SSE failed to hit smart meter targets last year and its parent firm Ovo is forced to fork out £1.2m to Ofgem
- Ovo is paying out on behalf of SSE after it failed to meet smart meter targets
- This is not the first time the company has been unable to do so
- Smart meters have been plagued by issues since launching in 2016
SSE will pay £1.2million to the energy watchdog Ofgem after the supplier failed to meet its smart meter installation targets in 2019.
As Ovo Energy acquired the firm earlier this year and is counting the cost for SSE Energy Services’ historic issue.
Under the Government’s smart metering implementation programme, suppliers are required to take ‘all reasonable steps’ to rollout smart meters to all homes and small businesses.
This means providers are set individual annual targets for smart meter installations and Ofgem monitors performance against these targets.
SSE has to pay out £1.2m after it failed to meet its smart meter installation targets in 2019
Between 2016 and 2019, larger energy suppliers had to set annual targets for the proportion of their customers that would have smart meters by the end of each year. These targets are commercially confidential.
SSE failed to meet these targets and it is not the first time it has got into hot water over this issue.
Last year, it paid £700,000 to the energy redress fund after it failed to meet its smart meter target for gas meters in 2018.
Tony Keeling, managing director at SSE Energy Services, said: ‘Today’s news relates to the reporting year of 2019, predating Ovo Energy’s ownership of SSE Energy Services, which it acquired in 2020.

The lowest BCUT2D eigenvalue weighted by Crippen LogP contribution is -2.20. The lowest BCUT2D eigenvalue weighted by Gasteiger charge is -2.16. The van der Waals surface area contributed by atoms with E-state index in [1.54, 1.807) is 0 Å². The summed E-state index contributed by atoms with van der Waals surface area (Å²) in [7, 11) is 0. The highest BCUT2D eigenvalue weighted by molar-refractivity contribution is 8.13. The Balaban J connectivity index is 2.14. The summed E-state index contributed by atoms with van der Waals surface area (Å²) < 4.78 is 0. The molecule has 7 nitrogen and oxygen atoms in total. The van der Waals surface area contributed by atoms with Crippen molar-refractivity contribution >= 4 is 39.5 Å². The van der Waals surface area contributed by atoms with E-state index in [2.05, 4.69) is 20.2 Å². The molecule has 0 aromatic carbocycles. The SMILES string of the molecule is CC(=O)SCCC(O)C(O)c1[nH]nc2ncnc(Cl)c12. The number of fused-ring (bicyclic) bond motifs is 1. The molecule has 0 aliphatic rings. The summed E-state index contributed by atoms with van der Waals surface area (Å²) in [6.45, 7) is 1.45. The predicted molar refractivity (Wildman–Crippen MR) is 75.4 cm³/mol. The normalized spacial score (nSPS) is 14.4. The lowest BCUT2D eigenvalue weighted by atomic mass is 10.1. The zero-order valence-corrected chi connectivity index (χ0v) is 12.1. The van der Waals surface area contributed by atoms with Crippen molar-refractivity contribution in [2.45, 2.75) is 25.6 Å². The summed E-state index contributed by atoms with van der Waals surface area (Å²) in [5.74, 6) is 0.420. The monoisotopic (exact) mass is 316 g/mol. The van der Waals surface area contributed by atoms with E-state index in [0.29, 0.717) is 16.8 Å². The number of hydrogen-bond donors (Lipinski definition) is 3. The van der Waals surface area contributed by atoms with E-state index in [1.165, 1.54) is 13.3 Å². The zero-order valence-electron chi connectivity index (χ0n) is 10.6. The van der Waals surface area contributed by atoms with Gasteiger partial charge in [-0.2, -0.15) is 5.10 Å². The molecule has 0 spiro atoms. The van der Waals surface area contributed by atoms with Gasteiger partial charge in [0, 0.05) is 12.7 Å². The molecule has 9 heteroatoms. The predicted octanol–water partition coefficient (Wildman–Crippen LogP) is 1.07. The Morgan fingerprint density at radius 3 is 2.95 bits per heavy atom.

‘Since Ovo’s acquisition of SSE Energy Services, we have significantly improved our smart meter rollout programme, to ensure that we can install smart meters in more homes across the UK – a crucial part of our Plan Zero strategy and the transition to net zero.
‘Ovo Energy has consistently met and exceeded all of its smart meter targets, with over half of its customers currently benefiting from the technology.’
Due to the voluntary payment of £1.2million to Ofgem’s consumer redress fund, the watchdog has decided not to take formal enforcement action.
It said it is closely monitoring suppliers’ approaches to the rollout of smart meters and will use its discretion to hold suppliers to account if they do not meet their obligations.
SSE has failed to meet its smart meter installation targets for two years in a row now
The smart meter rollout has been plagued by problems ever since it launched in 2016.
The first generation meters, also known as SMETS1 devices, were found to have a fault where many stopped working after customers switched suppliers.
The second generation meters, SMETS2 devices, were meant to rectify this problem, however, many suppliers are still not installing these and continue to install the SMETS1 models.
The take up of the smart meter off has also been considerably less than the Government anticipated meaning the initial target date of every home and small business being offered one has been pushed back multiple times.
In June 2020, in light of coronavirus, the Government announced that the current rollout obligation will be extended until 30 June 2021 and that a new obligation to roll out smart meters will commence on 1 July 2021, which will see the rollout continue until mid-2025.
Richard Neudegg, head of regulation at Uswitch, said: ‘The UK’s smart meter rollout has had a bumpy ride, and even before lockdown stopped installations it was clear that the target to have one in every household by the end of 2020 was not going to be met.
‘Only 31 per cent of homes currently have a functioning smart meter, which the Government claims helps 80 per cent of users to save money.
‘The Government’s new four-year framework on smart meter installations ends in 2024 so it’s clear that this complicated rollout will not happen overnight.
‘If you want a smart meter installed now you will see some big changes to the process to keep you and the engineer safe.
‘Companies have developed “no contact” installations, which may need you to be in a different room to the engineer.
‘Advice will be offered over the phone rather than face-to-face, and engineers will wear protective clothing and masks.’
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